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Net neutrality is the principle that Internet service providers should enable access to all content and applications equally, regardless of the source, without favoring or blocking particular online services or websites. It is the principle that the company that connects you to the internet does not get to control what you do on the internet.
Net neutrality rules were established by the FCC in their 2010 Open Internet Order. These rules prevent Internet Service Providers (ISPs) like Verizon from blocking or discriminating against certain online services.
The FCC enacted the Open Internet Order in 2010 in order to prevent large telecommunications firms like Verizon and Comcast from stifling competition and innovation online. The agency wrote in the Order that the net neutrality rules were intended to “preserve the Internet as an open platform enabling consumer choice, freedom of expression, end-user control, competition, and the freedom to innovate without permission.”
Without net neutrality rules in place, ISPs can prevent users from visiting some websites, provide slower speeds for services like Netflix and Hulu, or even redirect users from one website to a competing website. Net neutrality rules prevent this by requiring ISPs to connect users to all lawful content on the internet equally, without giving preferential treatment to certain sites or services.
In the absense of net neutrality, companies can buy priority access to ISP customers. Larger, wealthier companies like Google or Facebook can pay ISPs to provide faster, more reliable access to their websites than to potential competitors. This could deter innovative start-up services that are unable to purchase priority access from the ISPs. Also, if ISPs can charge online services to connect to consumers, consumers would ultimately bear these additional costs (for example, on their monthly Netflix bill or in the cost of products from a local online store).
In January 2014, as a result of a Verizon lawsuit, the DC District Court struck down the FCC’s net neutrality rules. While the Court made clear that the FCC has authority over internet access generally, it found that the open internet rules specifically were built on a flawed legal foundation. The decision left it open for the FCC to decide what to do next to reestablish net neutrality.
In April 2014, press reports leaked that the FCC had new net neutrality proposal. The proposal reportedly did prevent ISPs from blocking or discriminating against websites, but as part of the new rules, ISPs would be able to charge companies for preferential treatment if they deemed it "commercially reasonable". The discriminatory commercial reasonableness standard opened up the internet to have fast lanes for some online services and slow lanes for others, allowing ISPs to impose a new price of entry for online innovation. This leaked proposal resulted in siginicant public outcry from the public, policymakers, and members of the media.
At the FCC's Open Meeting in May 2014, the Commission introduced their proposal for net neutrality rules, which discuss the problems that occur when ISPs get to choose winners and losers online, but still allow for fast lanes and slow lanes online, and do not go far enough to establish meaningful net neutrality. The first round of comments were due to the FCC on July 18, 2014. The public may submit reply comments through September 10, 2014.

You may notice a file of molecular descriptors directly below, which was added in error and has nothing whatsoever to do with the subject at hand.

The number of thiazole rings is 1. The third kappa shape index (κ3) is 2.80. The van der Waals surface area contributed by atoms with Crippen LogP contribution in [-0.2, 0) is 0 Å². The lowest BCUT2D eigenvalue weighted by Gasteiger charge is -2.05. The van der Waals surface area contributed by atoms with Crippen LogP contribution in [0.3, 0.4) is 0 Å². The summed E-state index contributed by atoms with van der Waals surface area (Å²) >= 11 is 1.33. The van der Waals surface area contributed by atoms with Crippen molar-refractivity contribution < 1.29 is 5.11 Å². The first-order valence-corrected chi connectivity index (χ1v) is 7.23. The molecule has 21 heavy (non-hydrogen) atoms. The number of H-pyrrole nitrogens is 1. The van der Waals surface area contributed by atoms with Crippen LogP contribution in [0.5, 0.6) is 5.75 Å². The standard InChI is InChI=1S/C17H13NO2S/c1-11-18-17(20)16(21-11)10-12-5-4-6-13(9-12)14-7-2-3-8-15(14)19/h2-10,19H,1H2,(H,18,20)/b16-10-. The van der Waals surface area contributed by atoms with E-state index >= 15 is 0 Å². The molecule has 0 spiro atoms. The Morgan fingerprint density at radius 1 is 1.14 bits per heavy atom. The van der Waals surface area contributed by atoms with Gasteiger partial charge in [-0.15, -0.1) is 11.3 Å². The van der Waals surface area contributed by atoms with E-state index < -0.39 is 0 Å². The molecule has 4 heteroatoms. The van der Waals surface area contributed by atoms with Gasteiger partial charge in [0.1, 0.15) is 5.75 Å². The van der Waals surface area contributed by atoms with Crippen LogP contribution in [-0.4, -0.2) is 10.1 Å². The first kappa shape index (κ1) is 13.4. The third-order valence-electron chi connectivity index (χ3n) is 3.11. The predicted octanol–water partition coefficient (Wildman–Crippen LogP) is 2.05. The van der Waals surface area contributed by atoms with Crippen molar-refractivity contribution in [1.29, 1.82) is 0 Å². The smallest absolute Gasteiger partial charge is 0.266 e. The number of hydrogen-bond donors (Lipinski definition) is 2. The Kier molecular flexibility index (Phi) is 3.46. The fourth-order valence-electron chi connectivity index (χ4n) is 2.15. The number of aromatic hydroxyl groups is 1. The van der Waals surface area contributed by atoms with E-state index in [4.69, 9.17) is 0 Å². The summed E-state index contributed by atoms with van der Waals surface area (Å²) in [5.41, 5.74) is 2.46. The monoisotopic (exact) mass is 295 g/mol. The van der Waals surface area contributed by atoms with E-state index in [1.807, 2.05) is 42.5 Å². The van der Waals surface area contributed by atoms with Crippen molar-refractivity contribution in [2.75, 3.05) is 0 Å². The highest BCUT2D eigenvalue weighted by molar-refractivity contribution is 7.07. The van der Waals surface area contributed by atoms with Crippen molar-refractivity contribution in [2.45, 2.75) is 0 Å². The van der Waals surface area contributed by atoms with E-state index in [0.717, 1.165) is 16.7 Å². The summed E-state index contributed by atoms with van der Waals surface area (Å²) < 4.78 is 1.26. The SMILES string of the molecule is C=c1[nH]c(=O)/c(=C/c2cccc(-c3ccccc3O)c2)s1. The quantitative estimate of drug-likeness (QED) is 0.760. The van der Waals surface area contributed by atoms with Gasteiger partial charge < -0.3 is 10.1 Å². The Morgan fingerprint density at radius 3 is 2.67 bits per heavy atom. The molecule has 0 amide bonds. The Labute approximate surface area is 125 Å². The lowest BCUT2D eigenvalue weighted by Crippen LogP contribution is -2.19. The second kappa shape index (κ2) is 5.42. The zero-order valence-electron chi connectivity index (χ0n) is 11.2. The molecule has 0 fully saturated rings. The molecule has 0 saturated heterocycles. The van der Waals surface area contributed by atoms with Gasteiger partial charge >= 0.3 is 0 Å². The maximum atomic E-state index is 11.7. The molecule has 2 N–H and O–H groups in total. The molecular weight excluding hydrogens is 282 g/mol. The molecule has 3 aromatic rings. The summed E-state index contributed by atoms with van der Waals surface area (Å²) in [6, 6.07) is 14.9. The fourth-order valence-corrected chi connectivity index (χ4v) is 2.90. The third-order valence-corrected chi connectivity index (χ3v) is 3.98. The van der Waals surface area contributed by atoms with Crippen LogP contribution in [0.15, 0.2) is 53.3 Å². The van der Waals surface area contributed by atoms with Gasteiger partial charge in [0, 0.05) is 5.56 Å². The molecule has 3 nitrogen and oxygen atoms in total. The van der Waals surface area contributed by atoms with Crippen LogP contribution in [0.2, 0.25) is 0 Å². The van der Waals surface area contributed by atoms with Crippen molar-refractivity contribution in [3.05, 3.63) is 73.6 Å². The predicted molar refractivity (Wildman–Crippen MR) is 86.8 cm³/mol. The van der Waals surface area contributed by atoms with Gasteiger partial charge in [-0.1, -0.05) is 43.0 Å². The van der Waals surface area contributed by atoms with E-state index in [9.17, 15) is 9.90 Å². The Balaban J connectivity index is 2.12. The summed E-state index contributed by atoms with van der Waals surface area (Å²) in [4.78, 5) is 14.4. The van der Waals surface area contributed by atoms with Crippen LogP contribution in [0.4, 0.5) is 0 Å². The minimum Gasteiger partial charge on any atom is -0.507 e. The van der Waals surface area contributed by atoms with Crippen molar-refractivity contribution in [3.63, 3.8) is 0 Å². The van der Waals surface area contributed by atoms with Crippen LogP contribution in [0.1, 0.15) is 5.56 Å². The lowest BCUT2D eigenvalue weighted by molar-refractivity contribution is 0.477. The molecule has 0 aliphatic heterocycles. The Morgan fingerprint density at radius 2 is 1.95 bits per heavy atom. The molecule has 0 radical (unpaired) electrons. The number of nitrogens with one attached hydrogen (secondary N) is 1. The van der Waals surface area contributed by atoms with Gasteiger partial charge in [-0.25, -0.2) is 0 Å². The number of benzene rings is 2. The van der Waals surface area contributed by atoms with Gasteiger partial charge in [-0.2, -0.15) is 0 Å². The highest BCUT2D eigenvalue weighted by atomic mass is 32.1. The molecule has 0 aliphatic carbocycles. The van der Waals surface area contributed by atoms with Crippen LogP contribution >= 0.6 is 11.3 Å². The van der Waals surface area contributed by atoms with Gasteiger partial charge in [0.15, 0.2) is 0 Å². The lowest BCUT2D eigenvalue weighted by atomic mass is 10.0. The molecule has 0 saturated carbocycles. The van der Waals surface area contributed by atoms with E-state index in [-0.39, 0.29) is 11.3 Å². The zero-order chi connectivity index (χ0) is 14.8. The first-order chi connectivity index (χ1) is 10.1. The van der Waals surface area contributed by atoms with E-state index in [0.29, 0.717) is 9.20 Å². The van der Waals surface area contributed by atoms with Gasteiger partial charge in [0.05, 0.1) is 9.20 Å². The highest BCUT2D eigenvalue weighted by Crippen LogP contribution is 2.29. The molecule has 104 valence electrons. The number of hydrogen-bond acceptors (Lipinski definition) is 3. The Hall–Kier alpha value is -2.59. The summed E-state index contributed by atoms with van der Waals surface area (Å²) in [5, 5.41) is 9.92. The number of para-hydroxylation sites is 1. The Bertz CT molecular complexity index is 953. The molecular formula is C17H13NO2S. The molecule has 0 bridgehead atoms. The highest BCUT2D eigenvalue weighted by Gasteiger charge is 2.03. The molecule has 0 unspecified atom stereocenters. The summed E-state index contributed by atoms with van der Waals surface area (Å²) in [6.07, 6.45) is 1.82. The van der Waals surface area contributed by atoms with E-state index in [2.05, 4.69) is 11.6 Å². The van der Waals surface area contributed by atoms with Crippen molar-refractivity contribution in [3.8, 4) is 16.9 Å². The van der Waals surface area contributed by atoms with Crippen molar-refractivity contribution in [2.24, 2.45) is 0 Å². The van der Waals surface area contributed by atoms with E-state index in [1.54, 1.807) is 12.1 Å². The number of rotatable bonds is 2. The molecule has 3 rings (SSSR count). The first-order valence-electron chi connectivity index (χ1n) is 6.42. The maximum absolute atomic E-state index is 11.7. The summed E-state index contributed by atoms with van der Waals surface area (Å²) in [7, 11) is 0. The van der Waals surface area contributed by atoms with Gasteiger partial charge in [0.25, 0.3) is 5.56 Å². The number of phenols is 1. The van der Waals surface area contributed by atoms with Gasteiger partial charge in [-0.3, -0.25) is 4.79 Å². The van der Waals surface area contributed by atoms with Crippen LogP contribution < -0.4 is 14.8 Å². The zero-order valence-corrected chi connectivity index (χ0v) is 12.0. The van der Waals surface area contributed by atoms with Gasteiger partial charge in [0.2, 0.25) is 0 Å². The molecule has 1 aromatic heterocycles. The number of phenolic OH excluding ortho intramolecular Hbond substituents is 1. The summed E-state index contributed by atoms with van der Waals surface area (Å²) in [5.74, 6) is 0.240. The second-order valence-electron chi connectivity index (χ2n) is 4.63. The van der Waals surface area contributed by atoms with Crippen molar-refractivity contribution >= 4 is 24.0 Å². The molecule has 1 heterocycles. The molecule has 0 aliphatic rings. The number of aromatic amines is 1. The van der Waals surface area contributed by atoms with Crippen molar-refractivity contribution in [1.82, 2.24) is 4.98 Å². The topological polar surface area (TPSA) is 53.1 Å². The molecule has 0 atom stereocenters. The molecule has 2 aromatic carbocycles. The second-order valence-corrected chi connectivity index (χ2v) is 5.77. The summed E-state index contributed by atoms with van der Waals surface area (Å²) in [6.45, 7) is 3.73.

PK is fighting for Title II reclassification of internet to a telecommunications service, instead of the outdated current classification of information service. This reclassification is the only way forward for FCC to have the authority to enforce net neutrality rules, which will allow customers to have a reasonable expectation of consistent, reliable, and nondiscriminatory services.
In our comments to the FCC, we explain why the Commission must protect a single, open, and neutral internet. That means that it should not create special wireless internet rules that turn wireless into a second class experience – especially because wireless connections disproportionately serve as the only link between traditionally underserved communities and the internet.
We also explain why the Commission’s current proposed rules are so problematic. By relying on its Section 706 authority, the Commission is forced to choose between two options: create strong open internet rules that are likely to be struck down in court, or settle for weak net neutrality rules that may survive court challenge but will not actually protect an open internet. Neither of these options will work. That is why relying on Title II authority is so important.
The comments also highlight the important role that data caps play in the net neutrality debate. Fast lanes and slow lanes are one way to break the open internet, but capped lanes and uncapped lanes can achieve the same result. We have already seen Comcast, AT&T, and T-Mobile use data caps to insert themselves as gatekeepers of the internet. It is important for the FCC to recognize that discrimination by cap can be just as problematic as discrimination by speed.
To learn more:
View our net neutrality timeline.
Learn about our comments to the FCC for the net neutrality proceeding.
Listen to our podcast episode about what to expect for net neutrality this summer.
Read our blog post about the FCC proposal entitled "How the FCC's Proposed Fast Lanes Would Actually Work".
Here are the PK experts on this issue: